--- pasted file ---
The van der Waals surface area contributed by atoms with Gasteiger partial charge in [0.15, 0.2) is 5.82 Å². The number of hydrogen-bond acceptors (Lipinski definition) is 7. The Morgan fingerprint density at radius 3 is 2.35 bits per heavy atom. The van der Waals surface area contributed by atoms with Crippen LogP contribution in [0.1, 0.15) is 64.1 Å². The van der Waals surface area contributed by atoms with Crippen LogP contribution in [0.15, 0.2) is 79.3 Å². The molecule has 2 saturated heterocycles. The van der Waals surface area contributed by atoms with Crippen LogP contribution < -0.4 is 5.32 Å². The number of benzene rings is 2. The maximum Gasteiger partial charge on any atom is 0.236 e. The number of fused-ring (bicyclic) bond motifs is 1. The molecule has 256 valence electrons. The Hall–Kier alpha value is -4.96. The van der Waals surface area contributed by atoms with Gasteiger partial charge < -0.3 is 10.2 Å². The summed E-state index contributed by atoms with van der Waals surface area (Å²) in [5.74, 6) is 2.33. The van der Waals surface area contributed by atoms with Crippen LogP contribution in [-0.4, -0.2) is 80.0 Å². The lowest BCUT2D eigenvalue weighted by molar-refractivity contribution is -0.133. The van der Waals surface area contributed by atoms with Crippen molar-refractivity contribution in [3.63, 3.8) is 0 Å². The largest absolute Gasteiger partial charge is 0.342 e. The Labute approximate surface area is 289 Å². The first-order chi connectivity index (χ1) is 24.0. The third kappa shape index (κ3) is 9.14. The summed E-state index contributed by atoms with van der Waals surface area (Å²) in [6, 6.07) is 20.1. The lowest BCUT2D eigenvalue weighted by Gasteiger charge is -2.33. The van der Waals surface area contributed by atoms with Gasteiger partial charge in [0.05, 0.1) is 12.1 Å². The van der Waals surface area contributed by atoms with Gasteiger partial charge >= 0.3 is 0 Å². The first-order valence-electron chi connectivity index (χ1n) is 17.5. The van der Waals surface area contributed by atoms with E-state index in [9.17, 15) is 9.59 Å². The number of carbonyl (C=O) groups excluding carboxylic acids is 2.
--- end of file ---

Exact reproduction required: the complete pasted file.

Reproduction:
The van der Waals surface area contributed by atoms with Gasteiger partial charge in [0.15, 0.2) is 5.82 Å². The number of hydrogen-bond acceptors (Lipinski definition) is 7. The Morgan fingerprint density at radius 3 is 2.35 bits per heavy atom. The van der Waals surface area contributed by atoms with Crippen LogP contribution in [0.1, 0.15) is 64.1 Å². The van der Waals surface area contributed by atoms with Crippen LogP contribution in [0.15, 0.2) is 79.3 Å². The molecule has 2 saturated heterocycles. The van der Waals surface area contributed by atoms with Crippen LogP contribution < -0.4 is 5.32 Å². The number of benzene rings is 2. The maximum Gasteiger partial charge on any atom is 0.236 e. The number of fused-ring (bicyclic) bond motifs is 1. The molecule has 256 valence electrons. The Hall–Kier alpha value is -4.96. The van der Waals surface area contributed by atoms with Gasteiger partial charge < -0.3 is 10.2 Å². The summed E-state index contributed by atoms with van der Waals surface area (Å²) in [5.74, 6) is 2.33. The van der Waals surface area contributed by atoms with Crippen LogP contribution in [-0.4, -0.2) is 80.0 Å². The lowest BCUT2D eigenvalue weighted by molar-refractivity contribution is -0.133. The van der Waals surface area contributed by atoms with Crippen molar-refractivity contribution in [3.63, 3.8) is 0 Å². The largest absolute Gasteiger partial charge is 0.342 e. The Labute approximate surface area is 289 Å². The first-order chi connectivity index (χ1) is 24.0. The third kappa shape index (κ3) is 9.14. The summed E-state index contributed by atoms with van der Waals surface area (Å²) in [6, 6.07) is 20.1. The lowest BCUT2D eigenvalue weighted by Gasteiger charge is -2.33. The van der Waals surface area contributed by atoms with Gasteiger partial charge in [0.05, 0.1) is 12.1 Å². The van der Waals surface area contributed by atoms with Gasteiger partial charge >= 0.3 is 0 Å². The first-order valence-electron chi connectivity index (χ1n) is 17.5. The van der Waals surface area contributed by atoms with E-state index in [9.17, 15) is 9.59 Å². The number of carbonyl (C=O) groups excluding carboxylic acids is 2.